# Definite integral and Barrow's rule

What is a definite integral? We will start from a function $$f (x)$$, which (bounded) values are known in a closed interval $$[a, b]$$.

Now, if we divide this interval into $$n$$ smaller intervals, and in each subinterval we draw a rectangle of equal height to the value of the function in the average point of the subinterval, we get what can be seen in the following graph:

Taking more subintervals (taking $$n$$ bigger), these will be narrower. Then, we define the definite integral of $$f(x)$$ between $$a$$ and $$b$$ as the sum of the areas of these rectangles, when the number of subintervals tends to infinite (that is to say, the width of the rectangles tends to zero). And we will write

$$\displaystyle \int_{x}^b f(x) \ dx$$$The indefinite integral verifies the following properties: • Linearity of the integrand: Given two functions $$f (x)$$ and $$g (x)$$ defined in the interval $$[a, b]$$, and being $$K$$ any constant, then $$\displaystyle \begin{array} {l}\int_{a}^b f(x) \pm g(x) \ dx= \int_{a}^b f(x) \ dx \pm \int_{a}^b g(x) \ dx \\ \int_{a}^b K \cdot f(x) \ dx= K \cdot \int_{a}^b f(x) \ dx \end{array}$$$

• Additive Property of the interval: If $$f(x)$$ is defined in $$[a, b]$$ and $$c$$ belongs to the interval $$[a, b]$$, then: $$\displaystyle \int _{a}^b f(x) \ dx = \int _{a}^c f(x) \ dx + \int _{c}^b f(x) \ dx$$$This property will be very useful to calculate integrals of continuous functions by pieces, as we will later see in some examples. From this property it is also possible to deduced that$$\displaystyle \int _{a}^b f(x) \ dx =0$$$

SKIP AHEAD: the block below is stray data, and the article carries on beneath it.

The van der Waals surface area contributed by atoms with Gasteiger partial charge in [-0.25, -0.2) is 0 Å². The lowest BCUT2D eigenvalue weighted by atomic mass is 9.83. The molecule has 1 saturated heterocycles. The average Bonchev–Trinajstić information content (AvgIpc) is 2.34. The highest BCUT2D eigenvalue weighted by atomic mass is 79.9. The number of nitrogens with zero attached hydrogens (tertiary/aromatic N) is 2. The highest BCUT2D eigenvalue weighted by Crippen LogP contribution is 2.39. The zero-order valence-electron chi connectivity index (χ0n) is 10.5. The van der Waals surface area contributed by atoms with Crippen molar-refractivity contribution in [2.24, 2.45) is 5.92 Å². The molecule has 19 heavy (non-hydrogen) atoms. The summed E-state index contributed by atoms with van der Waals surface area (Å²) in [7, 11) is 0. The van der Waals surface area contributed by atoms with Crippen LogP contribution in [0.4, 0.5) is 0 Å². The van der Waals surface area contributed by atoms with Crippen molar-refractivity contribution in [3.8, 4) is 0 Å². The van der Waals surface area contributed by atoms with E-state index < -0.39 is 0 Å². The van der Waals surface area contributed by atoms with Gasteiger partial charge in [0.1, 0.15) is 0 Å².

Once we know what a definite integral is, let's see how to calculate them:

## First Fundamental Theorem of Calculus and Barrow's rule

Let $$f(x)$$ be a function and $$F (x)$$ its primitive (or antiderivative, or indefinite integral). Then $$F(x)=\int_{a}^x f(x) \ dx +C$$. As $$F(a)=\int_{a}^a f(x) \ dx +C=0+C$$, we have that $$C=F(a)$$ and $$F(x)-F(a)=\int_{a}^x f(x) \ dx$$, in particular: $$F(x)=\int_{a}^b f(x) \ dx +=F(b)-F(a)$$$. That is to say that to calculate the definite integral of $$f(x)$$ in the interval $$[a, b]$$ is as easy as to find the primitive of $$f(x)$$, calculate its value in the ends of the interval and substract them. Let's see some examples: $$\displaystyle \int_{0}^1 x^2 \ dx=\Big[\frac{x^3}{3}\Big]_{0}^1=\frac{1}{3}-0=\frac{1}{3}$$$ where $$\dfrac{x^3}{3}$$ is the primitive function of $$x^2$$ and $$\Big[\dfrac{x^3}{3}\Big]$$ means to evaluate $$\dfrac{x^3}{3}$$ in $$1$$ and $$0$$ and substract the values.

$$\displaystyle \int_{0}^2 e^{3x} \ dx = \dfrac{1}{3} \int_{0}^2 3e^{3x} \ dx=\dfrac{1}{3}[e^{3x}]_{0}^2=\dfrac{1}{3}(e^{3\cdot 2}-e^{3 \cdot 0})=\dfrac{1}{3}(e^6-e^0)=\dfrac{1}{3}(e^6-1)$$$$$\displaystyle \int_{0}^{\frac{\pi}{4}} \tan x \ dx =\int_{0}^{\frac{\pi}{4}} \frac {\sin x}{\cos x} \ dx=-\Big[\ln (\cos x)\Big]_{0}^{\frac{\pi}{4}}=-\ln (\cos \frac{\pi}{4})+\ln (\cos 0)=$$$ $$=-\ln \frac{\sqrt{2}}{2}+\ln 1=\frac{1}{2}\ln 2$$\$